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I am looking for a way to tell awk to do high-precision arithmetic in a substitution operation. This involves, reading a field from a file and substituting it with a 1% increment on that value. However, I am losing precision there. Here is a simplified reproduction of the problem:

 $ echo 0.4970436865354813 | awk '{gsub($1, $1*1.1)}; {print}'
   0.546748

Here, I have a 16 digit after decimal precision but awk gives only six. Using printf, I am getting the same result:

$ echo 0.4970436865354813 | awk '{gsub($1, $1*1.1)}; {printf("%.16G\n", $1)}'
0.546748

Any suggestions on to how to get the desired precision?

share|improve this question
    
Perhaps awk has higher resolution but it's just your output formatting is truncating. Use printf. –  dubiousjim Nov 28 '12 at 15:25
    
No changes in result value after using printf. Question edited accordingly. –  Ketan Nov 28 '12 at 15:32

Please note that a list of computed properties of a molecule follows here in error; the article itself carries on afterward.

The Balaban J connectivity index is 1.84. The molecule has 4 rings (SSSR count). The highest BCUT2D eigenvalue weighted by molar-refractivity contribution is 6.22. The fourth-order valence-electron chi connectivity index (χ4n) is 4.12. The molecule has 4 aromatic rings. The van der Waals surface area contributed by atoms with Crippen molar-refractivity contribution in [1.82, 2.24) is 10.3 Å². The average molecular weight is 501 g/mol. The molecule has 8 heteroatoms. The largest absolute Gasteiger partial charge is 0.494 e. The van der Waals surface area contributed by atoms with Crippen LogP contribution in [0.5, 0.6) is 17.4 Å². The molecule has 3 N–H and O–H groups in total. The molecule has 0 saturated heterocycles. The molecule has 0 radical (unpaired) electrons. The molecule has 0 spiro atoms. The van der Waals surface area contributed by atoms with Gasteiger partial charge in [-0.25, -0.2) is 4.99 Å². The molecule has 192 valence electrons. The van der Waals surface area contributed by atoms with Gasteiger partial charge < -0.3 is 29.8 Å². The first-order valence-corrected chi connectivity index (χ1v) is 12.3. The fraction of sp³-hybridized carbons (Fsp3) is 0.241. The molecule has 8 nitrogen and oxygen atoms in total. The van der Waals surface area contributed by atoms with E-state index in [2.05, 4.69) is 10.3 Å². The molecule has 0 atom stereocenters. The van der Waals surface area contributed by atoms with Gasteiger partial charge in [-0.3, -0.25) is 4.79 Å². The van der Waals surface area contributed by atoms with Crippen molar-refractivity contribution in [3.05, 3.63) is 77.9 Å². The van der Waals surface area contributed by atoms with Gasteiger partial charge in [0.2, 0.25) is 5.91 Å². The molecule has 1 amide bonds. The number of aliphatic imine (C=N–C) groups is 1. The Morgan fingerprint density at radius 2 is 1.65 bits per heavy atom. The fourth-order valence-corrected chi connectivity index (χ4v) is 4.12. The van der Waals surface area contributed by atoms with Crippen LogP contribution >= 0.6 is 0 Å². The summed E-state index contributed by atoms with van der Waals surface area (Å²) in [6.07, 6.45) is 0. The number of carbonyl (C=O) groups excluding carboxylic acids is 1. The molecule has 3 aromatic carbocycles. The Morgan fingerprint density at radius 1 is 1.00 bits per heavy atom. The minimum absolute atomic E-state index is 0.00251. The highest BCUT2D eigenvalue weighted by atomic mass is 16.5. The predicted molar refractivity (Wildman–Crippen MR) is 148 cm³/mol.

As @manatwork has pointed out, that gsub is unnecessary. The problem is gsub works on strings, not numbers, so a conversion is done first using CONVFMT, and the default value for that is %.6g. –  jw013 Nov 28 '12 at 15:46
    
@jw013, As I mentioned in the question, my original problem requires gsub since I need to substitute a number with a 1% increment. Agreed, in the simplified example, it is not required. –  Ketan Nov 28 '12 at 15:48

1 Answer 1

up vote 6 down vote accepted
$ echo 0.4970436865354813 | awk -v CONVFMT=%.17g '{gsub($1, $1*1.1)}; {print}'
0.54674805518902947

is probably the best you can achieve. Use bc instead for arbitrary precision.

$ echo 'scale=1000; 0.4970436865354813 * 1.1' | bc
.54674805518902943
share|improve this answer
    
Thanks, that solves it. –  Ketan Nov 28 '12 at 15:49

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